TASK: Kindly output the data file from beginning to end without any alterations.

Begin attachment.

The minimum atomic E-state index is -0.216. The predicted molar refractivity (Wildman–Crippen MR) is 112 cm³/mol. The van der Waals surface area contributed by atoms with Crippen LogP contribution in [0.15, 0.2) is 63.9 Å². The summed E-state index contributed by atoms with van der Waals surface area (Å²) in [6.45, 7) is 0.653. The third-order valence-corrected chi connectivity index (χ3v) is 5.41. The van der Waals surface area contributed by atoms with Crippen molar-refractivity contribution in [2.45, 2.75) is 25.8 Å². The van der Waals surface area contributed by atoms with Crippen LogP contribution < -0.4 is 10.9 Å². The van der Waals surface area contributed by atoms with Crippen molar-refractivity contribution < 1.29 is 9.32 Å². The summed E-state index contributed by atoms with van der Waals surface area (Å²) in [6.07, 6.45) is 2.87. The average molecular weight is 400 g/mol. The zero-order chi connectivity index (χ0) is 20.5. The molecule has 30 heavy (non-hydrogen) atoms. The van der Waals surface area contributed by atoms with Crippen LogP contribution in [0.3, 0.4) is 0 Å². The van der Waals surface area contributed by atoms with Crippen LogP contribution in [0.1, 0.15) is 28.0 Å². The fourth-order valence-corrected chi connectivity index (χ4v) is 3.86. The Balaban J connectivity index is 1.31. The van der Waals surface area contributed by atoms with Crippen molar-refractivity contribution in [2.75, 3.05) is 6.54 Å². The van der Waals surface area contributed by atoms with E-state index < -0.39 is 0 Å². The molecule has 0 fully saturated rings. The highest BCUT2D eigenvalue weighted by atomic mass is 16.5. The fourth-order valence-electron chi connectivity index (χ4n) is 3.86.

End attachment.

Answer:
The minimum atomic E-state index is -0.216. The predicted molar refractivity (Wildman–Crippen MR) is 112 cm³/mol. The van der Waals surface area contributed by atoms with Crippen LogP contribution in [0.15, 0.2) is 63.9 Å². The summed E-state index contributed by atoms with van der Waals surface area (Å²) in [6.45, 7) is 0.653. The third-order valence-corrected chi connectivity index (χ3v) is 5.41. The van der Waals surface area contributed by atoms with Crippen molar-refractivity contribution in [2.45, 2.75) is 25.8 Å². The van der Waals surface area contributed by atoms with Crippen LogP contribution < -0.4 is 10.9 Å². The van der Waals surface area contributed by atoms with Crippen molar-refractivity contribution < 1.29 is 9.32 Å². The summed E-state index contributed by atoms with van der Waals surface area (Å²) in [6.07, 6.45) is 2.87. The average molecular weight is 400 g/mol. The zero-order chi connectivity index (χ0) is 20.5. The molecule has 30 heavy (non-hydrogen) atoms. The van der Waals surface area contributed by atoms with Crippen LogP contribution in [0.3, 0.4) is 0 Å². The van der Waals surface area contributed by atoms with Crippen LogP contribution in [0.1, 0.15) is 28.0 Å². The fourth-order valence-corrected chi connectivity index (χ4v) is 3.86. The Balaban J connectivity index is 1.31. The van der Waals surface area contributed by atoms with Crippen molar-refractivity contribution in [2.75, 3.05) is 6.54 Å². The van der Waals surface area contributed by atoms with E-state index < -0.39 is 0 Å². The molecule has 0 fully saturated rings. The highest BCUT2D eigenvalue weighted by atomic mass is 16.5. The fourth-order valence-electron chi connectivity index (χ4n) is 3.86.